Tags

, , , ,

flowers life certificate RVRSaturday September 14th is the National Day of Remembrance for Aborted Children. Prayer vigils will be held at memorial sites and grave sites where aborted babies are buried. From the website:

day remembrance descriptionI cannot think about the child without thinking about the mother. Regardless of where she is on her journey, I don’t condemn her. I know that up to 64% of abortions are coerced and that if women had all the information and support that they need, chances are, most would not resort to abortion.

Also, many women develop eating disorders, addictions and other psychological issues after an abortion without necessarily connecting the dots (see Forbidden Grief by Dr. Theresa Burke). Many turn into angry pro-choicers to justify their abortion. I should know, I was one of them for years. Today, I see them in protests, I interact with them online. There is much pain under the mask of anger, “body” and “choice”.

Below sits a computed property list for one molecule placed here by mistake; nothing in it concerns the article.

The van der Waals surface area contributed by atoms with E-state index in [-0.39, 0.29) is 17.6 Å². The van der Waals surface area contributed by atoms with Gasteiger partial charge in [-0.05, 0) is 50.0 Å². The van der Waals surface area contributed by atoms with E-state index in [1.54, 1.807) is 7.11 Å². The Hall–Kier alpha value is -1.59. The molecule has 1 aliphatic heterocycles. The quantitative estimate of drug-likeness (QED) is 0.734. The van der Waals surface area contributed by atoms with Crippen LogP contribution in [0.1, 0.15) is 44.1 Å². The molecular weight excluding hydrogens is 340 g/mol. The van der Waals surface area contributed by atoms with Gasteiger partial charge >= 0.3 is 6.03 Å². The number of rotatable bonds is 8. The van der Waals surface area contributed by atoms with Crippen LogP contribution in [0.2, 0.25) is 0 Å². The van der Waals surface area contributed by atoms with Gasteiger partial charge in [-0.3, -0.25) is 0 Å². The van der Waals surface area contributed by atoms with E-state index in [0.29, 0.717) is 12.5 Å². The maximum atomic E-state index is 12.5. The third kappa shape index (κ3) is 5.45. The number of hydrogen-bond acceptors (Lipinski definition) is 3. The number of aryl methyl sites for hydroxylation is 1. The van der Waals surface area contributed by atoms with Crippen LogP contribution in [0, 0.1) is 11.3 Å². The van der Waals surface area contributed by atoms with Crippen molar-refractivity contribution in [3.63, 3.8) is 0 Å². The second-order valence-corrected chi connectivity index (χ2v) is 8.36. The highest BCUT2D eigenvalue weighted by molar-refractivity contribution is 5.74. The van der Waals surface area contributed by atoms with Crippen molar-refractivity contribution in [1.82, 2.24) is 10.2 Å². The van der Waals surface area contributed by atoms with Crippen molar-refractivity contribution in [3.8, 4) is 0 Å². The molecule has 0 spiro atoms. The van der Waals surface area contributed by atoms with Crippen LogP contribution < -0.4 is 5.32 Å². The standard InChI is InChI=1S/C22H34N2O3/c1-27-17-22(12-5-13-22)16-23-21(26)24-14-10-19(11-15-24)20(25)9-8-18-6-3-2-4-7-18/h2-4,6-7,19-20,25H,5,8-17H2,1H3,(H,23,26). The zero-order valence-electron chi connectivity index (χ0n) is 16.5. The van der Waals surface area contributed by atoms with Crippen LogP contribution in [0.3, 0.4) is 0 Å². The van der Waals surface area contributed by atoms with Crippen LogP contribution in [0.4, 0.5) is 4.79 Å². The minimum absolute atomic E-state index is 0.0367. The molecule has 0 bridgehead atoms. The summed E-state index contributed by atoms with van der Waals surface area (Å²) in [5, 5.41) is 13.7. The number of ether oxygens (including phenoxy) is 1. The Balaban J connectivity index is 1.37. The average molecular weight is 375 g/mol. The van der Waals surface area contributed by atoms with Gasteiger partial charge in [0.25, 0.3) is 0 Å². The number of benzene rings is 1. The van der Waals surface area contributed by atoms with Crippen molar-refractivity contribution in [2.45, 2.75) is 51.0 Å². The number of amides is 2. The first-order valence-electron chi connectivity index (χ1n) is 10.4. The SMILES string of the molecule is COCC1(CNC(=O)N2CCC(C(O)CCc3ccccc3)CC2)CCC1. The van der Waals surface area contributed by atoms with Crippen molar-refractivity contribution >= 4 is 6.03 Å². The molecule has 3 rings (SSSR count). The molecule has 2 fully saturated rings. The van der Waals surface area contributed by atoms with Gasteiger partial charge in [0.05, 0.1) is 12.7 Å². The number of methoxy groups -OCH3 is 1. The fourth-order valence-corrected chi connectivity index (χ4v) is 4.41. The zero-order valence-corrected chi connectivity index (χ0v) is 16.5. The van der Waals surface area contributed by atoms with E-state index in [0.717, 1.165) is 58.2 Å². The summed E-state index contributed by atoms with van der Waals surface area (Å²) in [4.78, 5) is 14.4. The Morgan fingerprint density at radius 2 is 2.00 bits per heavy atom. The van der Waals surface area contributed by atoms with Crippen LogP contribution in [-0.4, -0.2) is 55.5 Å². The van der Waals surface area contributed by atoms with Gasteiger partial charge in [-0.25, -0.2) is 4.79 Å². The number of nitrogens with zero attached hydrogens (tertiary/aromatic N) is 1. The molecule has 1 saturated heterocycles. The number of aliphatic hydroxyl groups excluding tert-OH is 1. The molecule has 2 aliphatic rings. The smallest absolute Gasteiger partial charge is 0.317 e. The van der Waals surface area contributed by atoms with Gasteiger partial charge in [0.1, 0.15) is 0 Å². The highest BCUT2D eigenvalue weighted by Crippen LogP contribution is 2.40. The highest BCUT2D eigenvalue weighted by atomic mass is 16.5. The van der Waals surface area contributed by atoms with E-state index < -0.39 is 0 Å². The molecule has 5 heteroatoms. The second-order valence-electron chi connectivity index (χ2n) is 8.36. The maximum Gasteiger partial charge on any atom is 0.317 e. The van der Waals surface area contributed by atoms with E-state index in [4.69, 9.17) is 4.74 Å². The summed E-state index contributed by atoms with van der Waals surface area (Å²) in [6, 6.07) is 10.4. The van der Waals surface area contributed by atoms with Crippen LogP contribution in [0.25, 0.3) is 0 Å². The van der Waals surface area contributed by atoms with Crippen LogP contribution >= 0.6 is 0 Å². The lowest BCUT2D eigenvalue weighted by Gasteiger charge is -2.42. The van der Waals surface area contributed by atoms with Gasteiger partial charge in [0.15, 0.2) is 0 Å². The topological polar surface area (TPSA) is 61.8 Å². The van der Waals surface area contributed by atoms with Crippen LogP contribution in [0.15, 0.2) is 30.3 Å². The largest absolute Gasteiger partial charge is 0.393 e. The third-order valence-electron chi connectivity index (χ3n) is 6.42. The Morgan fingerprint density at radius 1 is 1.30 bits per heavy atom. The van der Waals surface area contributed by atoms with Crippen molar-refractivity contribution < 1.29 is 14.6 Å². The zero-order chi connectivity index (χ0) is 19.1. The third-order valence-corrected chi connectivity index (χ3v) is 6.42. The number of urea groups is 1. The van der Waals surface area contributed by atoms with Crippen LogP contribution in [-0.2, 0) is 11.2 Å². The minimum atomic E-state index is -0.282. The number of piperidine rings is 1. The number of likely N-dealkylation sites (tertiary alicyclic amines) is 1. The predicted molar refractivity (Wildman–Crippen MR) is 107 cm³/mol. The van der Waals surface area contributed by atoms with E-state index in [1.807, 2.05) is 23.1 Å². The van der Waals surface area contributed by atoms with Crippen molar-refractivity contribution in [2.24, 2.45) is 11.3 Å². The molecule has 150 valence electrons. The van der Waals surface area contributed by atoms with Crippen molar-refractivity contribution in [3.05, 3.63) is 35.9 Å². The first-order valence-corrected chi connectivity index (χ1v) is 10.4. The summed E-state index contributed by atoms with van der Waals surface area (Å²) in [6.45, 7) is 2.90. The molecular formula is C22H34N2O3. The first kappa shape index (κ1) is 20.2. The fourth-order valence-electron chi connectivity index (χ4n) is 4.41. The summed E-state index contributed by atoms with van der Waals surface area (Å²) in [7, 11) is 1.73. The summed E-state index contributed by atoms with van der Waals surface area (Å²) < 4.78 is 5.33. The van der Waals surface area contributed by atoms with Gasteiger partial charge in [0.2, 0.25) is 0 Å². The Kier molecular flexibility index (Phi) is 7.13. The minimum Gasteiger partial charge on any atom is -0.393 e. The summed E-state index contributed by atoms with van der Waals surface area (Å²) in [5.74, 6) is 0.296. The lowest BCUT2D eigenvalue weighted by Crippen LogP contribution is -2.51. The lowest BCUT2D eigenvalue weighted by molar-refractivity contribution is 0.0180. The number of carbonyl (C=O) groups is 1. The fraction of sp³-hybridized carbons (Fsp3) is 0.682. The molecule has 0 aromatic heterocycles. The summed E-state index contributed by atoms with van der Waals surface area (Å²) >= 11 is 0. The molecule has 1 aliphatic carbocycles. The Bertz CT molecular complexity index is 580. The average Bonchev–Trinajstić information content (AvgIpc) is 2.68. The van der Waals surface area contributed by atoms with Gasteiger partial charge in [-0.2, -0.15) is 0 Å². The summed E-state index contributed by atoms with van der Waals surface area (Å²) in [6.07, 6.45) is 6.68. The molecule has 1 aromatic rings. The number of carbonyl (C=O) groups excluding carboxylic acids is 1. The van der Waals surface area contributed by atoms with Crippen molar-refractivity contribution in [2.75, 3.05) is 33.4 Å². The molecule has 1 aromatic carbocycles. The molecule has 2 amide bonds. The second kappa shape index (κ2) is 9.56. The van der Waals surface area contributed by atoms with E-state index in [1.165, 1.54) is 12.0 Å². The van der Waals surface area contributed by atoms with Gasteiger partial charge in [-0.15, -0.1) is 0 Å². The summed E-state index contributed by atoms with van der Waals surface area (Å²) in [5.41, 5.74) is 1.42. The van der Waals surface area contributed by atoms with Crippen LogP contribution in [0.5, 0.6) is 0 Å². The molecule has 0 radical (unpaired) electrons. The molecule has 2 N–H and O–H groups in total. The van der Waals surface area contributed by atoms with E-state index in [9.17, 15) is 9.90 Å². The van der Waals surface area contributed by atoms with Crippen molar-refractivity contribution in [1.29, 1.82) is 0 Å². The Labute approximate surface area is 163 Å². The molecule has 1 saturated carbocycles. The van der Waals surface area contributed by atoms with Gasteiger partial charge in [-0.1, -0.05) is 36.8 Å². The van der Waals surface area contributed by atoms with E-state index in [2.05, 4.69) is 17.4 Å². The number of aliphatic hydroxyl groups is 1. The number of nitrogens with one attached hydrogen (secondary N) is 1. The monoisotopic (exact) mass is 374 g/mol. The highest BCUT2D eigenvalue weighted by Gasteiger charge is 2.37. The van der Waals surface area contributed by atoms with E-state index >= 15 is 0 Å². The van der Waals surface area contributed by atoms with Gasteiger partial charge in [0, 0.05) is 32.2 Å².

Does the aborted child disappear? Can abortion undo a pregnancy, does it make us go back in time and separate the sperm from the egg? Of course not. Abortion can only destroy a life that has already begun and it causes complicated emotions which, sooner or later, we have to deal with.

The picture featured in this post was taken at the end of a Rachel’s Vineyard Retreat. It shows two certificates of life, candles, flowers and dolls that represent two children lost to abortion. The final step of a typical abortion recovery program is a memorial service. Our society feeds us many lies to dehumanize the child in the womb: “it’s not alive, it’s not human, “it” is part of your body” etc… To start to heal (or to live with less pain), we need to acknowledge our children’s lives, restore their humanity and dignity and then, let them go.

The Catechism of the Catholic Church §2447 says something interesting about loving our neighbor as ourselves. It deals with the works of mercy, which include burying the dead (a corporal work of mercy) and also consoling, comforting, forgiving and bearing wrongs patiently (spiritual works of mercy).

Let us strive to do that on September 14th and every time we interact with post-abortive women. They need our compassion, not our condemnation. When we remember the children and their tragic deaths, let us also remember the mothers; especially those who walk in darkness. Because the light will not come from the pro-choice side.